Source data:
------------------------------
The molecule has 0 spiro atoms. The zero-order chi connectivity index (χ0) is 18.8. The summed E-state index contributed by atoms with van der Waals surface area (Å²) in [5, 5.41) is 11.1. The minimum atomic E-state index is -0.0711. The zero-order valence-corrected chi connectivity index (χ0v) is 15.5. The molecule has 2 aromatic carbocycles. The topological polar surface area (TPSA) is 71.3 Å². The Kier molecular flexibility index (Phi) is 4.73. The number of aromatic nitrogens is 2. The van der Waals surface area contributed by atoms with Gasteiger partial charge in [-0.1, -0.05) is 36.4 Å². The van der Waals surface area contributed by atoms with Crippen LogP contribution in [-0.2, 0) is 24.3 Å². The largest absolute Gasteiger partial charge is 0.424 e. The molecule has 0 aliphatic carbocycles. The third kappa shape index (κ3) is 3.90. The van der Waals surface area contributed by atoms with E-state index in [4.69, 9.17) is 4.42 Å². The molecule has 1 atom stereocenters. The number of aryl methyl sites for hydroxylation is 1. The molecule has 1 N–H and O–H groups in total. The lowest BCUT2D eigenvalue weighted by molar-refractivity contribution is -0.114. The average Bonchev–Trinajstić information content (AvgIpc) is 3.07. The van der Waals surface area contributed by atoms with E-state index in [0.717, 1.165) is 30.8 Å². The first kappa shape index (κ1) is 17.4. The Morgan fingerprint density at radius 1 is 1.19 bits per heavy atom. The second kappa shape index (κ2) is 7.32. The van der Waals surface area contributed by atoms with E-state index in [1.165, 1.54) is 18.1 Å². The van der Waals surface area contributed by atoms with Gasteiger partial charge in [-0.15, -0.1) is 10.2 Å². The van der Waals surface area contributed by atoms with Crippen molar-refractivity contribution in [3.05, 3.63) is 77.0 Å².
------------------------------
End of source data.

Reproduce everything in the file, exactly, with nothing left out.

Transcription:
The molecule has 0 spiro atoms. The zero-order chi connectivity index (χ0) is 18.8. The summed E-state index contributed by atoms with van der Waals surface area (Å²) in [5, 5.41) is 11.1. The minimum atomic E-state index is -0.0711. The zero-order valence-corrected chi connectivity index (χ0v) is 15.5. The molecule has 2 aromatic carbocycles. The topological polar surface area (TPSA) is 71.3 Å². The Kier molecular flexibility index (Phi) is 4.73. The number of aromatic nitrogens is 2. The van der Waals surface area contributed by atoms with Gasteiger partial charge in [-0.1, -0.05) is 36.4 Å². The van der Waals surface area contributed by atoms with Crippen LogP contribution in [-0.2, 0) is 24.3 Å². The largest absolute Gasteiger partial charge is 0.424 e. The molecule has 0 aliphatic carbocycles. The third kappa shape index (κ3) is 3.90. The van der Waals surface area contributed by atoms with E-state index in [4.69, 9.17) is 4.42 Å². The molecule has 1 atom stereocenters. The number of aryl methyl sites for hydroxylation is 1. The molecule has 1 N–H and O–H groups in total. The lowest BCUT2D eigenvalue weighted by molar-refractivity contribution is -0.114. The average Bonchev–Trinajstić information content (AvgIpc) is 3.07. The van der Waals surface area contributed by atoms with E-state index in [0.717, 1.165) is 30.8 Å². The first kappa shape index (κ1) is 17.4. The Morgan fingerprint density at radius 1 is 1.19 bits per heavy atom. The second kappa shape index (κ2) is 7.32. The van der Waals surface area contributed by atoms with E-state index in [1.165, 1.54) is 18.1 Å². The van der Waals surface area contributed by atoms with Gasteiger partial charge in [-0.15, -0.1) is 10.2 Å². The van der Waals surface area contributed by atoms with Crippen molar-refractivity contribution in [3.05, 3.63) is 77.0 Å².